The Shed

Review by Rich Cline | 3/5

The Shed
dir-scr Frank Sabatella
prd Peter Block, Cory Neal
with Jay Jay Warren, Sofia Happonen, Cody Kostro, Siobhan Fallon Hogan, Timothy Bottoms, Frank Whaley, Chris Petrovski, Francisco Burgos, Uly Schlesinger, Caroline Duncan, Sal Rendino, Drew Moore
release US 15.Nov.19,
UK 15.May.20
19/US 1h38

hogan bottoms whaley

kostro and warren
Writer-director Frank Sabatella playfully wrongfoots the audience throughout this offbeat vampire thriller, stirring in elements of both teen comedies and family dramas. So along with the jump-scares and general viciousness, there's a refreshing amount of clever storytelling. This offers a continual stream of witty touches and twisted details that pull the audience in before the overwrought mayhem erupts. It may be corny, and more grisly than scary, but it's also a lot of fun.
Bitten by a vampire as the sun rises, Joe (Whaley) takes refuge in a rural farm shed as he transforms into a blood-sucking monster. In the house, orphaned 17-year-old Stan (Warren) lives under the harsh rule of his tyrannical granddad Ellis (Bottoms). Stan is struggling to cope with this, while his chucklehead best pal Dommer (Kostro) is cruelly taunted by high school bully Marble (Petrovski), who stole Roxy (Happonen), the girl Stan likes. So when Stan discovers a crazed "crackhead" in the shed, Dommer thinks this pet monster can solve all of their problems.
In the opening act, Sabatella drops telling details like the scars of Stan's self-harming and the way the local sheriff (Hogan) thinks he needs a break. Meanwhile, the narrative cleverly swirls through Stan's troubled life, including his clashes with Grandpa, violent confrontations with Marble, getting in trouble with Dommer and quietly reconnecting with Roxy. The generally sunshiny setting further distances the film from the usual vampire cliches, as does some witty dialog ("You checked the attic, right?").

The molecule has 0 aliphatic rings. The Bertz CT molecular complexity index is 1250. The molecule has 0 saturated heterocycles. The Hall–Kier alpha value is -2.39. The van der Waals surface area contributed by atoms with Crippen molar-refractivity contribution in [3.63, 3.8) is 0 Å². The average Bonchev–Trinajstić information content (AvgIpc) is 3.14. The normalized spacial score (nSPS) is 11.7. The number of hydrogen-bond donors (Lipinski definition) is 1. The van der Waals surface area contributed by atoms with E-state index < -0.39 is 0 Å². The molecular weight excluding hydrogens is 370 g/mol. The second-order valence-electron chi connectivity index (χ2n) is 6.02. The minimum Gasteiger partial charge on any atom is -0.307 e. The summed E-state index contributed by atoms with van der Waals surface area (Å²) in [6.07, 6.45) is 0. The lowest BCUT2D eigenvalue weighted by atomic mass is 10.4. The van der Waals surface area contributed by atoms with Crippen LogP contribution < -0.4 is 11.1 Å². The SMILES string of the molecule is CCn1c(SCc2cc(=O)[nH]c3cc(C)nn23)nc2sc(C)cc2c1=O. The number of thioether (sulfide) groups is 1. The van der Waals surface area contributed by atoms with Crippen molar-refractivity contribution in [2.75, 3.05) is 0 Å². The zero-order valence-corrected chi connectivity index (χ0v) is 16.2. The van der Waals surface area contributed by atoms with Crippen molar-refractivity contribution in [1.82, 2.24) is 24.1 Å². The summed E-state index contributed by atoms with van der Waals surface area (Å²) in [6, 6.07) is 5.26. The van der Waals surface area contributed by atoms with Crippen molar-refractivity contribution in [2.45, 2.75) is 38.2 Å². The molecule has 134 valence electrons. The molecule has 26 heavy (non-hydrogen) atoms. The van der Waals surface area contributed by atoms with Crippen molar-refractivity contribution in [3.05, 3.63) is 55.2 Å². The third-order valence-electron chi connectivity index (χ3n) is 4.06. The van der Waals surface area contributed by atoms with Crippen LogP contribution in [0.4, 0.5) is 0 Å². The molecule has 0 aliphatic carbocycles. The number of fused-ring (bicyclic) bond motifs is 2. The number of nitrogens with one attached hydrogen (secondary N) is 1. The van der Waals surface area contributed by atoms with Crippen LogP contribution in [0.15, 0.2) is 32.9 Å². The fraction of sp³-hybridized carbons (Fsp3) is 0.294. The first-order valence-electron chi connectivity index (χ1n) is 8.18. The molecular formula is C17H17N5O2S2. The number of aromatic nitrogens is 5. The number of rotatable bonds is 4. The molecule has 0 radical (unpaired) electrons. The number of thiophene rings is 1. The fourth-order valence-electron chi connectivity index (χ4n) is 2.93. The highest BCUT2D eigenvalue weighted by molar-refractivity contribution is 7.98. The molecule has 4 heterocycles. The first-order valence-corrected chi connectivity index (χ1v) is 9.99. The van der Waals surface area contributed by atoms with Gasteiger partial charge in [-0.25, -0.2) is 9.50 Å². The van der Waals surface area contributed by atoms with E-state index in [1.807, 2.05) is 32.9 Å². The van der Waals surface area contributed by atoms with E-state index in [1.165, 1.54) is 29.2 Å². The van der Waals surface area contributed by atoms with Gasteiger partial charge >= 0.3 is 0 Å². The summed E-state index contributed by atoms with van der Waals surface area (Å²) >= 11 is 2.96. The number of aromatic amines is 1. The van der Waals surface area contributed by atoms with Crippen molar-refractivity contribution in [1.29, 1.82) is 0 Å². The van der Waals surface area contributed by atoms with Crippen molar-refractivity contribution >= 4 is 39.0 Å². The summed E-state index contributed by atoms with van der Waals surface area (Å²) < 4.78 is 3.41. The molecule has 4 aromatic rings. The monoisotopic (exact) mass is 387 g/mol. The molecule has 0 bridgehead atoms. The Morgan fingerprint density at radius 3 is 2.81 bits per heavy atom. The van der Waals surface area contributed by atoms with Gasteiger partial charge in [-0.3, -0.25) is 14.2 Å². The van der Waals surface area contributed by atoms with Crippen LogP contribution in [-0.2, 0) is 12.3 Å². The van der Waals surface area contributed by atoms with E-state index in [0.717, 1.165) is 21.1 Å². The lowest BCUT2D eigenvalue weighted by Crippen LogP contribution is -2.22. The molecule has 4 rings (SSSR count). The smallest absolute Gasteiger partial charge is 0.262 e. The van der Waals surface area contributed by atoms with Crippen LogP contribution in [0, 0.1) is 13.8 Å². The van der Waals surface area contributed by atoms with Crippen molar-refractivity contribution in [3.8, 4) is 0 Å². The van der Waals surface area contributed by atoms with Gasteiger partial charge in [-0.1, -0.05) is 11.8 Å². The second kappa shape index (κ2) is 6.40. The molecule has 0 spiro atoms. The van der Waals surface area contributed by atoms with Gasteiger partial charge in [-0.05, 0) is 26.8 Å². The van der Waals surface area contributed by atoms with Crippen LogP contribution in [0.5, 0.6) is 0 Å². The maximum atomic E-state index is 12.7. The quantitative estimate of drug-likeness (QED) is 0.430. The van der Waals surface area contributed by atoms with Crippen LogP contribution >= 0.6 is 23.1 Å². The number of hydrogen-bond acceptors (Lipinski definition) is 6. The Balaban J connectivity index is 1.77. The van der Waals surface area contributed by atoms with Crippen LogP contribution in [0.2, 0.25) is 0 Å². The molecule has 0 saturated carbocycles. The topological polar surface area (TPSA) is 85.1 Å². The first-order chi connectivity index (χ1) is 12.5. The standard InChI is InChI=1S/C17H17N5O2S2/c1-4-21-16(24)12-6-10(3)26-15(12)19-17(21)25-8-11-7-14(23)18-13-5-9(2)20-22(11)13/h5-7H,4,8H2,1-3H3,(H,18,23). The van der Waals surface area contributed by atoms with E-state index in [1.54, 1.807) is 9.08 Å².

Performances are heightened, sometimes tipping over into wild overacting, but the characters are strong enough to make it work. Warren's Stan is a seriously stressed-out teen whose nightmares provide some of the movie's wittiest jolts. He's smart and decent, and easy to root for as things get increasingly insane. Kostro is likeably over-reactive as Dommer, revealing some unsettling dark thoughts. Happonen gives Roxy some cleverly conflicting tough-girl layers. And Hogan gets all the best lines.

Meanwhile, the monsters (human and vampire) are cartoonishly savage, exactly as they should be. So the story has a superbly engaging trajectory, with an escalating sense of horror as Stan tries to manage this situation on his own. Of course the creature in his shed isn't easily contained, and the script's focus on the characters and story makes it much more than just another scary movie. But while there are pointed comments on rehabilitation and revenge, the real point here is to make the audience laugh and scream at the same time.

cert 15 themes, language, violence 29.Apr.20

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© 2020 by Rich Cline, Shadows on the Wall